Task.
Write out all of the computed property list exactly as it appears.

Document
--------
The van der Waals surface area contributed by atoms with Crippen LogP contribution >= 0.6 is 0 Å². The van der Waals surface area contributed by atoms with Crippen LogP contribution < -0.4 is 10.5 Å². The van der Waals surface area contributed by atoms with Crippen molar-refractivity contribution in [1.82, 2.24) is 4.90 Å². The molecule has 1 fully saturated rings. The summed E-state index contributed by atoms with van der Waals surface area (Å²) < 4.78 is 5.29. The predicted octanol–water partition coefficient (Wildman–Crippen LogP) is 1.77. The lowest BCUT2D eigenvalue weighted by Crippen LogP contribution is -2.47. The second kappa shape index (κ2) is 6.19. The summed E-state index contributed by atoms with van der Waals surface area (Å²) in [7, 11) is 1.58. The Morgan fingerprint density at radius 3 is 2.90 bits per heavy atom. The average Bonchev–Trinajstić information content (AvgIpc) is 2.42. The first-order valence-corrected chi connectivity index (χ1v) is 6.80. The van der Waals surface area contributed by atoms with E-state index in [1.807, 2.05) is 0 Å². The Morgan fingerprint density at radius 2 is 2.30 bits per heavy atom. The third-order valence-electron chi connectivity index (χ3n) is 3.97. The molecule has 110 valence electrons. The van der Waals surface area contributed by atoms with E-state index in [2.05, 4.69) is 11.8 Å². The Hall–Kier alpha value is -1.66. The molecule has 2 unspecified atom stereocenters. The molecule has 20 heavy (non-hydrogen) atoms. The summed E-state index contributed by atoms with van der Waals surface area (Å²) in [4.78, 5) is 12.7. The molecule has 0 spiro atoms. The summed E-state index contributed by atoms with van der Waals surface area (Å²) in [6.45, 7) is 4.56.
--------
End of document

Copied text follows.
The van der Waals surface area contributed by atoms with Crippen LogP contribution >= 0.6 is 0 Å². The van der Waals surface area contributed by atoms with Crippen LogP contribution < -0.4 is 10.5 Å². The van der Waals surface area contributed by atoms with Crippen molar-refractivity contribution in [1.82, 2.24) is 4.90 Å². The molecule has 1 fully saturated rings. The summed E-state index contributed by atoms with van der Waals surface area (Å²) < 4.78 is 5.29. The predicted octanol–water partition coefficient (Wildman–Crippen LogP) is 1.77. The lowest BCUT2D eigenvalue weighted by Crippen LogP contribution is -2.47. The second kappa shape index (κ2) is 6.19. The summed E-state index contributed by atoms with van der Waals surface area (Å²) in [7, 11) is 1.58. The Morgan fingerprint density at radius 3 is 2.90 bits per heavy atom. The average Bonchev–Trinajstić information content (AvgIpc) is 2.42. The first-order valence-corrected chi connectivity index (χ1v) is 6.80. The van der Waals surface area contributed by atoms with E-state index in [1.807, 2.05) is 0 Å². The Morgan fingerprint density at radius 2 is 2.30 bits per heavy atom. The third-order valence-electron chi connectivity index (χ3n) is 3.97. The molecule has 110 valence electrons. The van der Waals surface area contributed by atoms with E-state index in [2.05, 4.69) is 11.8 Å². The Hall–Kier alpha value is -1.66. The molecule has 2 unspecified atom stereocenters. The molecule has 20 heavy (non-hydrogen) atoms. The summed E-state index contributed by atoms with van der Waals surface area (Å²) in [4.78, 5) is 12.7. The molecule has 0 spiro atoms. The summed E-state index contributed by atoms with van der Waals surface area (Å²) in [6.45, 7) is 4.56.